At home with a garden of discovery

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WITH a dance floor on top of a vast water tank, a secret garden full of flowers, sculptures and water features dotted amongst eclectic plantings and music speakers hidden in innocent-looking rocks, Peter Fletcher and Barbara Baikie’s garden is a journey of discovery, with something beautiful and unexpected around every corner.

“There are so many things to look at as you walk around,” says Barbara. “It’s a harsh climate garden, and once things are established they’re pretty much on their own, but we have a mix of natives, succulents, hardy fragrant roses and lavender, perennials, shrubs, bulbs and ornamental trees.”

Peter and Barbara have lived up on the hill in Wallaroo for seven years, and even got married in their gazebo overlooking the Brindabellas. Their fascinating, “ever-evolving” garden will be open to the public for the first time on the weekend of October 26-27.

Barbara says the garden means a lot to her and Peter.

“We have trees planted for each member of the family, a memorial garden, and many plants that were gifted by and planted with dear friends,” she says.

“The sandstone used in our pond is from Peter’s father’s garden. The fountain in the secret garden was a surprise gift from Peter. The archway, I gave him for his 60th birthday. Everywhere we turn there’s a happy memory.”

When the couple bought the 58-hectare property seven years ago it was a bare hilltop, and they have worked hard to get it to where it is today.

“We started by creating the pathways, and Peter used rocks found on the property to make garden beds, then things evolved naturally and intuitively from there,” says Barbara. “We didn’t have any master plan.”

There was barely even a tree on the property seven years ago, apart from a couple of gum trees, but Peter has since planted more than 6000 trees, including elms, oaks, native wattles and fruit trees, with help from two grants from Greening Australia. He even created a pathway lined with Manchurian pears for Barbara to jog through.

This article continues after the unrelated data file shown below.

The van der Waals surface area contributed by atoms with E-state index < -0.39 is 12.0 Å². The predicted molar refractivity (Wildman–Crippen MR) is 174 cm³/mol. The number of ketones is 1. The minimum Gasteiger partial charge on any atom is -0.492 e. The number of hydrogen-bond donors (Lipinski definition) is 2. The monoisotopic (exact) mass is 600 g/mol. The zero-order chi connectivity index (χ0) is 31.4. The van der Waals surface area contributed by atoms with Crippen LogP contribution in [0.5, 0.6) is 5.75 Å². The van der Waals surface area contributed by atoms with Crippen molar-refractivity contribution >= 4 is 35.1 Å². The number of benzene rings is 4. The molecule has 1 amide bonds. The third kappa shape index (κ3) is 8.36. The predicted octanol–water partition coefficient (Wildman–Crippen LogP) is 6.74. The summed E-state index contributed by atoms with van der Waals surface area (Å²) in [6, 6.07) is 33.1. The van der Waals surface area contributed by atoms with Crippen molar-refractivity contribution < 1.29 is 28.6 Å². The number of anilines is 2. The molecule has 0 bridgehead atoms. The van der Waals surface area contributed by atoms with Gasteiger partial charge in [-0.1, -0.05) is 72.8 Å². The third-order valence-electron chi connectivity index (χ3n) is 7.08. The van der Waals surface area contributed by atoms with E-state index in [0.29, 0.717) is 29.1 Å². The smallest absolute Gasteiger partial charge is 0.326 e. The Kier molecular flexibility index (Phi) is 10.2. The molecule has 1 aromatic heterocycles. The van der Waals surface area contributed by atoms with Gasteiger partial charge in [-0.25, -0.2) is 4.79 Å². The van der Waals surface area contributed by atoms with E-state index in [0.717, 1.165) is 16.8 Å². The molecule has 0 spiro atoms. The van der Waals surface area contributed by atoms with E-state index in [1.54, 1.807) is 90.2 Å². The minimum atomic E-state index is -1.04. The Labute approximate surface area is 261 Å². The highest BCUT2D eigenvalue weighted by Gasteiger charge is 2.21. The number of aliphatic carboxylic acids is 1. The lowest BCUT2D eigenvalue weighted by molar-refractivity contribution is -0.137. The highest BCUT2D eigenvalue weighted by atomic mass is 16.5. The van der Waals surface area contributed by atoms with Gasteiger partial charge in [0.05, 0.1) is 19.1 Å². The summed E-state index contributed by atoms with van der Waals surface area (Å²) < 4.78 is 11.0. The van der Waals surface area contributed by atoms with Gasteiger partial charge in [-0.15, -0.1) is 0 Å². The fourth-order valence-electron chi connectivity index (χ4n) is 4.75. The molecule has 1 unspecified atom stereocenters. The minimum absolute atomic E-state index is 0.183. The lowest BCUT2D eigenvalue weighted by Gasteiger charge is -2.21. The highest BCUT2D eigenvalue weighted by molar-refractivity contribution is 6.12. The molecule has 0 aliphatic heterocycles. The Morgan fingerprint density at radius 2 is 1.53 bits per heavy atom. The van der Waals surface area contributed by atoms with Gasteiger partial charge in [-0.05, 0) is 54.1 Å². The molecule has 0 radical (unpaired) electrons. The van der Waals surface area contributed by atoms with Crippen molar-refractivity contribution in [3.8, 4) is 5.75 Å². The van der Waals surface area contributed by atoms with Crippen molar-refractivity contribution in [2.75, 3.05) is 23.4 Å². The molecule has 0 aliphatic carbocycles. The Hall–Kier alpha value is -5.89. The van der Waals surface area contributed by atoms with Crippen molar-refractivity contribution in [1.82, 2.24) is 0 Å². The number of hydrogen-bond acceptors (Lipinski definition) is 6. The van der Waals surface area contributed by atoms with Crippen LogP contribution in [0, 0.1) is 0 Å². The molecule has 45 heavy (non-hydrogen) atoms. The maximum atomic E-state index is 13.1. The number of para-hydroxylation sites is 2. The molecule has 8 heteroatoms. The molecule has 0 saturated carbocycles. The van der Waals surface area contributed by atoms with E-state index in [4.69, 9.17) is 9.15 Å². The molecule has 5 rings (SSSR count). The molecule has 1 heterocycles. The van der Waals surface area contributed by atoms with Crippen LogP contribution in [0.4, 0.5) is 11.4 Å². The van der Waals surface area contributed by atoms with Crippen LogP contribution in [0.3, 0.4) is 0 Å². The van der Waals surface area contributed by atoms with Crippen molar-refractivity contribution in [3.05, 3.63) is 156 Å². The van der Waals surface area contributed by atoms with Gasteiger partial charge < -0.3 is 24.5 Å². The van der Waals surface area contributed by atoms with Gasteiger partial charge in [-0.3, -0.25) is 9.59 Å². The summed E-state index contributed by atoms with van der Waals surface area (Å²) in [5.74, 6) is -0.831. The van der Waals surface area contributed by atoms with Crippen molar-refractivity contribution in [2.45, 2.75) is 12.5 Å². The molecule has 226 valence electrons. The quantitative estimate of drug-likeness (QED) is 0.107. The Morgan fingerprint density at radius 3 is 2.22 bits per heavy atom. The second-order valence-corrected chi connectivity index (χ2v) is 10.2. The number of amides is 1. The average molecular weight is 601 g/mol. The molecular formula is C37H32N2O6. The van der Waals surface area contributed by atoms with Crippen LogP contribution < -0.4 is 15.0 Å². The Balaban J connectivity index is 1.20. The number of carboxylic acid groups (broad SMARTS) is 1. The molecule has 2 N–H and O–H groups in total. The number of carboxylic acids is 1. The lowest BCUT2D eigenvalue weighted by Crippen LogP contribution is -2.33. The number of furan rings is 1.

“Gardens should be beautiful and sustainable,” he says. “It’s easy to get absorbed in the building and planting, but it’s good to remind ourselves of where we are, and how lucky we are.”

There’s also a reflection pool, where Barbara loves to go to reflect on what’s important in life.

“I’d love people to look around and feel thankful,” she says. “There is such a magical sense of peace up here and we want to share that with others.”

Peter and Barbara’s garden at 88 Rochford Road, Hall, will be open on Saturday, October 26, and Sunday, October 27, 10am-4.30pm. Adults $7, children under 18 are free. Funds raised will go to the Wallaroo Rural Fire Service, Canberra Refugee Support and Open Gardens Australia. More information at opengarden.org.au.

Information about other open gardens:

  • Walcott garden, 10 Wickham Crescent, Red Hill.
  • Burra Open Gardens will also be open from 10am-5pm on the weekend of October 26-27. “Aberfeldy”, 20 Wells Place, Googong; “Roselawn”, 1291 Old Cooma Road, Googong; “Glenbog”, 314 Plummers Road, Burra; “Tijara”, 100 Williamsdale Road, Burra; “Nankeen”, 28 Finlay Pl, Burra; and “Felix”, 1386 Urila Road, Burra. Single garden visit is $10; $25 to visit all gardens. Children under 15 are free. Funds raised go to the Lions Club of Queanbeyan. Visit www.burra.org.au for more information and to plan your visit.
  • Janet and Andy’s garden at 6 Gidabal St, Aranda, has been cancelled.

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